- Molasses — We’ll change the amount of molasses used based on whether you want to make your sugar light or dark brown.
Don’t have molasses on hand? See below for how to make brown sugar without molasses.
How to Make Homemade Brown Sugar
You’re ready to make your DIY brown sugar but you need the steps. See the full recipe card below for more details, but here is a quick synopsis for making brown sugar:
- Pour molasses into a bowl with white sugar and stir until well combined.
- Transfer it to an airtight container for storage.
Quick Fix Tip
You can use a mixer to combine the molasses with sugar. Simply add the two ingredients to a mixing bowl and mix on medium-low speed until the molasses is distributed equally throughout the sugar.
Light Brown vs. Dark Brown Sugar
Wondering how to make a light brown sugar substitute? Here’s a guide:
- Light brown = 1 tablespoon molasses per 1 cup of sugar
- Dark brown = 2 tablespoons molasses per 1 cup of sugar.
How to Make Brown Sugar Without Molasses
I love to have molasses on hand to make things like my Soft Molasses Cookies or Molasses Chocolate Chip Cookies. I love how soft and tender cookies are with some molasses added. However, there are those times when you don’t have molasses in the cupboards.
You can substitute maple syrup for the molasses using the recipe below, and it works like a charm.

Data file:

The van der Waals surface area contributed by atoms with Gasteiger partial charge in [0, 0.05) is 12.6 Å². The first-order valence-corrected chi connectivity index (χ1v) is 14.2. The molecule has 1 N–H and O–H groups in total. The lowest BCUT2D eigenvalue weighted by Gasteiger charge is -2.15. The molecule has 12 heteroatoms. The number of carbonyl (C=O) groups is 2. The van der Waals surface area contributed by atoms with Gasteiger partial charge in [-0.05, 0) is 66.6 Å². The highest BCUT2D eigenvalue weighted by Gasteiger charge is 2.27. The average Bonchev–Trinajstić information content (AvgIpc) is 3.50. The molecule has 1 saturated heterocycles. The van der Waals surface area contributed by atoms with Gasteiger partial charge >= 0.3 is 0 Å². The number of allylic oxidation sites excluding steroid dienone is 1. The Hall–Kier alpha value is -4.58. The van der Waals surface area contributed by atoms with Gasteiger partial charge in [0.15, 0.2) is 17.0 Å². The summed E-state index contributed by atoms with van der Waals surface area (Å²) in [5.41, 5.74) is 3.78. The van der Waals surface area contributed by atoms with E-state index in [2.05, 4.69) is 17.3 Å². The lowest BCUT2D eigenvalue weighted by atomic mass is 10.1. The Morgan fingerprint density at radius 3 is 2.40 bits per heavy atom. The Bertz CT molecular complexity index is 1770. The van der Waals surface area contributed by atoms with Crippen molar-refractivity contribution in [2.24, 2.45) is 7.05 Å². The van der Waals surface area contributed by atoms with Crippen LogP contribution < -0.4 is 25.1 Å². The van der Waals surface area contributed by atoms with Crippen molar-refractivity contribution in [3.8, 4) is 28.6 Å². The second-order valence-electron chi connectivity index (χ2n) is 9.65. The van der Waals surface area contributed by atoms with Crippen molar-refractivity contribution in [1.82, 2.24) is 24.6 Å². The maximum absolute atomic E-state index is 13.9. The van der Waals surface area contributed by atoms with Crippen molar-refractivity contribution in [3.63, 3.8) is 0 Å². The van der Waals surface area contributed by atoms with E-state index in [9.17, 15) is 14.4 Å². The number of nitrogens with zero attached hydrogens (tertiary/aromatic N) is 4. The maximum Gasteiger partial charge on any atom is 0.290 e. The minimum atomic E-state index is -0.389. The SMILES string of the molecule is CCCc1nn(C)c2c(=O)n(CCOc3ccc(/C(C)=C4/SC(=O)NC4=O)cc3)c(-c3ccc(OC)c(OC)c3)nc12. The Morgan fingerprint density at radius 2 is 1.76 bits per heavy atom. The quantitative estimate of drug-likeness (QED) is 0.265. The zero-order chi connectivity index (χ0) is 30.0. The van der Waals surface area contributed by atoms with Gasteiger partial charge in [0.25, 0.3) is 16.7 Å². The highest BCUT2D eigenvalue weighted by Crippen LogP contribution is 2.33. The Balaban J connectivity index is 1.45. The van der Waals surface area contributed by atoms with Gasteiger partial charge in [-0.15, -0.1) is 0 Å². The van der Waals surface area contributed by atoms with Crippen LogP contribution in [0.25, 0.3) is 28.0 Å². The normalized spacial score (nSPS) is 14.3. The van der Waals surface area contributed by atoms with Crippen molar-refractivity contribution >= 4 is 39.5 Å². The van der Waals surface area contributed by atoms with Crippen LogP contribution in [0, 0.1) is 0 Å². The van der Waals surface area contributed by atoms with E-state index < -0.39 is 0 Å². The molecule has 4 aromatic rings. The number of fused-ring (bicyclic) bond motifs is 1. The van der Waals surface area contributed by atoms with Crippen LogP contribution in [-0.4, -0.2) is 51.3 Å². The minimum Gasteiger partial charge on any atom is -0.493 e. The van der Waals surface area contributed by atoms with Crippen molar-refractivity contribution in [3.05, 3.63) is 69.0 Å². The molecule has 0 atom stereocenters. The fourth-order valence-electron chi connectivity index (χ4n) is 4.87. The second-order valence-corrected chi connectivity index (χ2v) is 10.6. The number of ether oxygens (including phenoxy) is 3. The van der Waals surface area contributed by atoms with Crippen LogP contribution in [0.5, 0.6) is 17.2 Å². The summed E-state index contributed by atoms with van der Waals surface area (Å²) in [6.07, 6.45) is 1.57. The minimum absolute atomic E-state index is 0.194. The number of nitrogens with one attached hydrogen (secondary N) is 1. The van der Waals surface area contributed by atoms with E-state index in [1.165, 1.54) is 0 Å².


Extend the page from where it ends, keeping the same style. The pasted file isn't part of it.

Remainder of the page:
Vegan Brown Sugar
Some vegans avoid regular granulated sugar because it can be processed with bone char. Use vegan granulated sugar as the base of this recipe (such as the link to the recipe card below), and you’ll be sure your brown sweet sugar is vegan.
Is Brown Sugar Expensive?
Brown sugar is made by adding molasses to refined white sugar. This extra step and additional ingredients make it more expensive than white sugar.
How much is brown sugar? It varies in price based on demand, supply, and your location, but you can usually find a standard 16-ounce bag of brown sugar for around $2.
But making your own is more affordable. Why? Because a jar of molasses typically costs less than $5. You can make a lot of brown sugar with one jar and some granulated sugar!
Store this sugar in an air-tight container. Because of the moisture from the molasses, you should add a terra cotta sugar gadget or a slice of bread to prevent the sugar from clumping. When properly stored, this sugar will keep for months.
Brown Sugar Recipes
Use your homemade brown sugar in any of these delicious vegan recipes:
That’s it for this homemade brown sugar. Enjoy!
DIY Brown Sugar
Light Brown Sugar
- 1 cup granulated sugar
- 1 tablespoon molasses
Dark Brown Sugar
- 1 cup granulated sugar
- 2 tablespoons molasses
- Place the white sugar in a large bowl. Pour in the molasses and stir until well combined. You may need to get your fingers involved to break up bits of molasses and distribute it throughout the sugar.
- Store in a nontransparent air-tight container. It will keep for months, however, it's recommended to add a brown sugar device or a slice of bread to prevent the brown sugar from clumping.
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The nutrition information shown is an estimate provided by an online nutrition calculator and should not be considered a substitute for a professional nutritionist’s advice.
Update Notes: This recipe was originally published in 2013, but was re-posted to include new photos, recipe updates, and tips in 2021.